What Is Mindfulness And How Its Helps With Anxiety

beyond-mindfulness-awareness-detachment

In plain english Mindfulness is the practice of being completely engaged in the present moment. The idea is to clear your mind of every thought, every judgment, every reflection and every decision so that you are simply experiencing the present. This enables us to see the moment for what it is, without any pre-concieved notions or thoughts.

Have you ever lay awake in bed for hours thinking about things going on around you and found that all kinds of scenarios and thoughts raced through your mind? Often times we get caught in a spiral of unhelpful, stress-inducing thoughts and before we know it we are so stressed out that sleep is the last thing on our minds.

This is where Mindfulness can help and I don’t mean just at bedtime! In any situation where there is anxiety, stress or even depression, practicing Mindfulness can help to stop the negative spiral of our thoughts and let us see the moment for how it really is. Anxiety is a classic example where people get so stressed by the thoughts that are going around in their mind that they fail to see the situation for what it is, all they can see is the picture that they have in their minds and it is usually not good! Mindfulness can help with that.

The Seven Key Elements of Mindfulness explains more about the process of achieving a mindful state.

Long practiced in a wide range of Eastern philosophies including Taoism, Buddhism and Yoga, mindfulness has only recently emerged as a useful tool in western society and is being used to treat many different psychological issues such as chronic pain, anxiety and depression.

Using Mindfulness To Help Control Anxiety

Have you ever faced a situation where your mind played out scenario’s in your head that had you all tense and stressed before the event had even occurred? Maybe it was going for a job interview or facing up to someone that you had been arguing with or even stepping out the door and going about your daily life brings on these thoughts and feelings of stress.

Nobody is immune to anxiety and it does serve a purpose in life. If we were completely oblivious to it we could find ourselves in situations that may be life threatening but it is when the anxiety causes irrational thinking and behavior that it becomes a problem. How we are able to cope with these thoughts and feelings determines how much it affects us, some people cope with it quite well and seem very confident and secure in themselves but some of us are unfortunately controlled by our feelings of anxiety.

How does practicing mindfulness increase our ability to deal with anxiety? The art of living mindfully involves taking a break from the thoughts doing the rounds in our heads and seeing everything for as it is. That is not a great definition but it is a hard concept to put into words. In essence though what we try to do is to remove any emotion or feeling from the situation we are in and take everything on ‘face value’.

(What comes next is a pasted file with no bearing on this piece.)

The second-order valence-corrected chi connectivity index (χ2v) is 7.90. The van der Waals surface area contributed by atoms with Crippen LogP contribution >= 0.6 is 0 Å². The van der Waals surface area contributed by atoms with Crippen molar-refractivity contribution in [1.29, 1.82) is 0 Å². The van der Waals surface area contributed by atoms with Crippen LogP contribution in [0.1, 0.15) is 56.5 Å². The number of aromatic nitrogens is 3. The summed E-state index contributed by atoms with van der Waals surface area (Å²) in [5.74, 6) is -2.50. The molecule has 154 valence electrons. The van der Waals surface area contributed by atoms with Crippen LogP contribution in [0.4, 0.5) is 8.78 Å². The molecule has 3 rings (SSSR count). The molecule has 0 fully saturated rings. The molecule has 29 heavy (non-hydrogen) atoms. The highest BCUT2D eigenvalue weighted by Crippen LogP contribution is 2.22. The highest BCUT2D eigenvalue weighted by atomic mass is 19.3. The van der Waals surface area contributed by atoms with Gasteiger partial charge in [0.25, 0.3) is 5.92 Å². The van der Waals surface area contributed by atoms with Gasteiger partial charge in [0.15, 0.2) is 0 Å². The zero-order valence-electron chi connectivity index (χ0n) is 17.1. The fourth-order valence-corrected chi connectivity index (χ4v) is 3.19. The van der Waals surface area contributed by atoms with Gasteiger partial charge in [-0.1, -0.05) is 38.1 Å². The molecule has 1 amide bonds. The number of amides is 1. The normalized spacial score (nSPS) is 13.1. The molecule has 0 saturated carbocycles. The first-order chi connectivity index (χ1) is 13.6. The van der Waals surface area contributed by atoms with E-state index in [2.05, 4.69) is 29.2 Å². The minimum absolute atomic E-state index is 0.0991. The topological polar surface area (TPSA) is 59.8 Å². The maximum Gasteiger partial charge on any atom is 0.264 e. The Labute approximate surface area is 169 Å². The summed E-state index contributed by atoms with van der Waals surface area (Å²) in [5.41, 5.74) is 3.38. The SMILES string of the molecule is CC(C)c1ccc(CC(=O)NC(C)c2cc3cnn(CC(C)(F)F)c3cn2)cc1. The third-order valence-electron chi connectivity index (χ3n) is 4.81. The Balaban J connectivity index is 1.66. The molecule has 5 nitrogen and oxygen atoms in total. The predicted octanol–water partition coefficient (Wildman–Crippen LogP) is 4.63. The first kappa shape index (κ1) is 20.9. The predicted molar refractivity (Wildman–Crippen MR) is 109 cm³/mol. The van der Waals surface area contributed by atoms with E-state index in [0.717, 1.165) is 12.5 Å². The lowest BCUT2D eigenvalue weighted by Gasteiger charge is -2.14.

That’s great Craig, but how the hell do I do this? Glad you asked! (Sorry, I am in a particularly funny mood tonight. I have been struggling for a couple of days with my back pain and all my frustration is coming out here!) The first skill we need to develop is to recognize when we start feeling uncomfortable or anxious. Once we can identify these feelings at an early stage we have a better chance of nipping it in the bud before it becomes an issue.

The next step is to remove yourself from the situation – not physically and certainly not when your complete concentration is required. All of this takes practice and mental strength, I have been applying these methods in my life for over six months now and I am nowhere near getting it right one hundred percent of the time yet but persistence does pay off. Anyhoo, back to the subject at hand.

Once you have the chance to ‘remove’ yourself it is time to take a few deep breaths in and out. Now for the tricky bit, pick something to concentrate on. I like to concentrate solely on the rise and fall of my chest as I take the breaths. I also find that in the beginning I needed to close my eyes for this to work but please yourself. No falling asleep though!

As you focus your concentration on the one thing you have chosen you will notice thoughts come and go in your mind. That is perfectly ok, what we aren’t trying to do is suppress our thoughts. What we are trying to do is let those thoughts come and go but not pay any attention to them what so ever. Certain thoughts will enter our mind and what we were concentrating on will be totally forgotten.

All of a sudden that thought of what Mr. XYZ really thinks of us will come flooding back into our mind and we are back to square one again. The trick is to catch yourself before that happens and simply let that thought of Mr. XYZ come in and most importantly flow out of our mind without even a second glance given to it.

I have found that with practice I can clear my mind within a matter of minutes and once the feeling of calm comes back it is simply a matter of returning back to what you were doing. Make no mistake this does take a fair bit of practice and mental strength to achieve but I do know from experience that it does make life a great deal easier.